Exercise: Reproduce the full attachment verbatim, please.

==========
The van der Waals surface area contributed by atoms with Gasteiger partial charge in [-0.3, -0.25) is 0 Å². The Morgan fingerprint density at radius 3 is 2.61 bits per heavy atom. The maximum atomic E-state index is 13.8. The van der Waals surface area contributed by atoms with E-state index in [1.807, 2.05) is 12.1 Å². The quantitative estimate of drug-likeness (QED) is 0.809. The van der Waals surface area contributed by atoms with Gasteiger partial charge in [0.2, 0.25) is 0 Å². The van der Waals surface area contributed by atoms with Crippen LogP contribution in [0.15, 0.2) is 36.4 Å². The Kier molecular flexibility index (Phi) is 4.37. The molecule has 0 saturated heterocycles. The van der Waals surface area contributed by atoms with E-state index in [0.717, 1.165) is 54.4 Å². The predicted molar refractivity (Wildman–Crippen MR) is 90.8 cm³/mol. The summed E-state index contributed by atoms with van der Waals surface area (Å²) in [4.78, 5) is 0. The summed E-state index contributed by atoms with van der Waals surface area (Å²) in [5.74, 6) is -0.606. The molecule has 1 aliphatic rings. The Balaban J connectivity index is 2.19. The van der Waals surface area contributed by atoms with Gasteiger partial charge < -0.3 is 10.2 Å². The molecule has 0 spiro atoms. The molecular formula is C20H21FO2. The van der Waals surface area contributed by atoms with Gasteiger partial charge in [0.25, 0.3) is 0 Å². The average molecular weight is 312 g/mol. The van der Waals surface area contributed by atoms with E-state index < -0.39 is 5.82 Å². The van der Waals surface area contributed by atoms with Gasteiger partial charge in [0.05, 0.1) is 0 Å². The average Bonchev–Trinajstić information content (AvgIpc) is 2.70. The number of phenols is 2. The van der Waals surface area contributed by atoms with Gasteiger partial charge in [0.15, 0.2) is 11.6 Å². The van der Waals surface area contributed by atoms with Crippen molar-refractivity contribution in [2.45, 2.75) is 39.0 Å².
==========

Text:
The van der Waals surface area contributed by atoms with Gasteiger partial charge in [-0.3, -0.25) is 0 Å². The Morgan fingerprint density at radius 3 is 2.61 bits per heavy atom. The maximum atomic E-state index is 13.8. The van der Waals surface area contributed by atoms with E-state index in [1.807, 2.05) is 12.1 Å². The quantitative estimate of drug-likeness (QED) is 0.809. The van der Waals surface area contributed by atoms with Gasteiger partial charge in [0.2, 0.25) is 0 Å². The van der Waals surface area contributed by atoms with Crippen LogP contribution in [0.15, 0.2) is 36.4 Å². The Kier molecular flexibility index (Phi) is 4.37. The molecule has 0 saturated heterocycles. The van der Waals surface area contributed by atoms with E-state index in [0.717, 1.165) is 54.4 Å². The predicted molar refractivity (Wildman–Crippen MR) is 90.8 cm³/mol. The summed E-state index contributed by atoms with van der Waals surface area (Å²) in [4.78, 5) is 0. The summed E-state index contributed by atoms with van der Waals surface area (Å²) in [5.74, 6) is -0.606. The molecule has 1 aliphatic rings. The Balaban J connectivity index is 2.19. The van der Waals surface area contributed by atoms with Gasteiger partial charge < -0.3 is 10.2 Å². The molecule has 0 spiro atoms. The molecular formula is C20H21FO2. The van der Waals surface area contributed by atoms with Gasteiger partial charge in [0.25, 0.3) is 0 Å². The average molecular weight is 312 g/mol. The van der Waals surface area contributed by atoms with E-state index < -0.39 is 5.82 Å². The van der Waals surface area contributed by atoms with Gasteiger partial charge in [0.05, 0.1) is 0 Å². The average Bonchev–Trinajstić information content (AvgIpc) is 2.70. The number of phenols is 2. The van der Waals surface area contributed by atoms with Gasteiger partial charge in [0.15, 0.2) is 11.6 Å². The van der Waals surface area contributed by atoms with Crippen molar-refractivity contribution in [2.45, 2.75) is 39.0 Å².